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Mental health of migrant workers in China: prevalence and correlates.
Soc Psychiatry Psychiatr Epidemiol. 2008 Jun; 43(6):483-9.SP

Abstract

BACKGROUND

This study aimed to examine the prevalence and the socio-demographic correlates of mental health of migrant workers in Shanghai China.

METHODS

A total of 475 migrant workers from four major districts in Shanghai were recruited through a survey design with a multistage cluster [corrected] sampling. Male and female migrant workers were identified as mentally healthy or unhealthy using the brief symptom inventory. Socio-demographic characteristics and migration stress were explored as correlates of the mental health of the migrant workers.

RESULTS

A total of 73 migrant workers could be classified as mentally unhealthy (25% for men and 6% for women). Male migrant workers who were married (OR 6.16, 95% CI 1.83-20.70), manual laborers (OR 1.56, 95% CI 0.97-2.51), and experienced more stress in "financial and employment-related difficulties" (OR 2.75, 95% CI 1.47-5.14) and "interpersonal tensions and conflicts" (OR 4.18, 95% CI 1.55-11.25) were more likely to be mentally unhealthy, whereas the female migrant workers who experienced more stress in "interpersonal tensions and conflicts" (OR 6.52, 95% CI 0.83-51.14) were more likely to have poor mental health.

CONCLUSION

The findings provide information for the prevention of mental illness among migrant workers in China. The implications and limitations are also discussed.

Authors+Show Affiliations

School of Nursing and Social Work, Faculty of Medicine, Dentistry and Health Sciences, The University of Melbourne, Level 5, 234 Queensberry Street, Carlton, Melbourne (VIC) 3053, Australia. fwong@unimelb.edu.auNo affiliation info availableNo affiliation info availableNo affiliation info availableNo affiliation info available

Pub Type(s)

Journal Article

Language

eng

PubMed ID

18398559

Citation

Wong, Daniel Fu Keung, et al. "Mental Health of Migrant Workers in China: Prevalence and Correlates." Social Psychiatry and Psychiatric Epidemiology, vol. 43, no. 6, 2008, pp. 483-9.
Wong DF, He X, Leung G, et al. Mental health of migrant workers in China: prevalence and correlates. Soc Psychiatry Psychiatr Epidemiol. 2008;43(6):483-9.
Wong, D. F., He, X., Leung, G., Lau, Y., & Chang, Y. (2008). Mental health of migrant workers in China: prevalence and correlates. Social Psychiatry and Psychiatric Epidemiology, 43(6), 483-9. https://doi.org/10.1007/s00127-008-0341-1
Wong DF, et al. Mental Health of Migrant Workers in China: Prevalence and Correlates. Soc Psychiatry Psychiatr Epidemiol. 2008;43(6):483-9. PubMed PMID: 18398559.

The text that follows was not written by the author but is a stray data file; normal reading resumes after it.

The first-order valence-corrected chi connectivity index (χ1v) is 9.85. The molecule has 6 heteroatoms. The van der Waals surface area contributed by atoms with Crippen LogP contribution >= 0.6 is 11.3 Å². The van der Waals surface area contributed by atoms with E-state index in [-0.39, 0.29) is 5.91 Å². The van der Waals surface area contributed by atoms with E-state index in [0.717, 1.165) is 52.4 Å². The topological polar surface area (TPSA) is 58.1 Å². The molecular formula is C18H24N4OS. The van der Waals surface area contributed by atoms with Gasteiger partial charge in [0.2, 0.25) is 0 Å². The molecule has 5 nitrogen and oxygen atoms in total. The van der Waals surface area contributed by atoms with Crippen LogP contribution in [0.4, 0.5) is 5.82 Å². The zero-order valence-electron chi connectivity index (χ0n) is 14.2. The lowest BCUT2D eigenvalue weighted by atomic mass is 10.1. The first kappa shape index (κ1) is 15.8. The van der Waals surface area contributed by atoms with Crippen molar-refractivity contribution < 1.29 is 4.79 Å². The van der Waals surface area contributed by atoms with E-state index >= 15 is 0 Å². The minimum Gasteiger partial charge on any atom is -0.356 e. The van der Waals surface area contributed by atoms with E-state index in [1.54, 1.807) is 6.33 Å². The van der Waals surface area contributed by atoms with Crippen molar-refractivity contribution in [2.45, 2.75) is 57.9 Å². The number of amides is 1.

* Article titles in AMA citation format should be in sentence-case
TY - JOUR T1 - Mental health of migrant workers in China: prevalence and correlates. AU - Wong,Daniel Fu Keung, AU - He,Xuesong, AU - Leung,Grace, AU - Lau,Ying, AU - Chang,Yingli, Y1 - 2008/04/08/ PY - 2008/03/06/accepted PY - 2008/4/10/pubmed PY - 2008/8/30/medline PY - 2008/4/10/entrez SP - 483 EP - 9 JF - Social psychiatry and psychiatric epidemiology JO - Soc Psychiatry Psychiatr Epidemiol VL - 43 IS - 6 N2 - BACKGROUND: This study aimed to examine the prevalence and the socio-demographic correlates of mental health of migrant workers in Shanghai China. METHODS: A total of 475 migrant workers from four major districts in Shanghai were recruited through a survey design with a multistage cluster [corrected] sampling. Male and female migrant workers were identified as mentally healthy or unhealthy using the brief symptom inventory. Socio-demographic characteristics and migration stress were explored as correlates of the mental health of the migrant workers. RESULTS: A total of 73 migrant workers could be classified as mentally unhealthy (25% for men and 6% for women). Male migrant workers who were married (OR 6.16, 95% CI 1.83-20.70), manual laborers (OR 1.56, 95% CI 0.97-2.51), and experienced more stress in "financial and employment-related difficulties" (OR 2.75, 95% CI 1.47-5.14) and "interpersonal tensions and conflicts" (OR 4.18, 95% CI 1.55-11.25) were more likely to be mentally unhealthy, whereas the female migrant workers who experienced more stress in "interpersonal tensions and conflicts" (OR 6.52, 95% CI 0.83-51.14) were more likely to have poor mental health. CONCLUSION: The findings provide information for the prevention of mental illness among migrant workers in China. The implications and limitations are also discussed. SN - 0933-7954 UR - https://www.unboundmedicine.com/medline/citation/18398559/Mental_health_of_migrant_workers_in_China:_prevalence_and_correlates_ L2 - https://dx.doi.org/10.1007/s00127-008-0341-1 DB - PRIME DP - Unbound Medicine ER -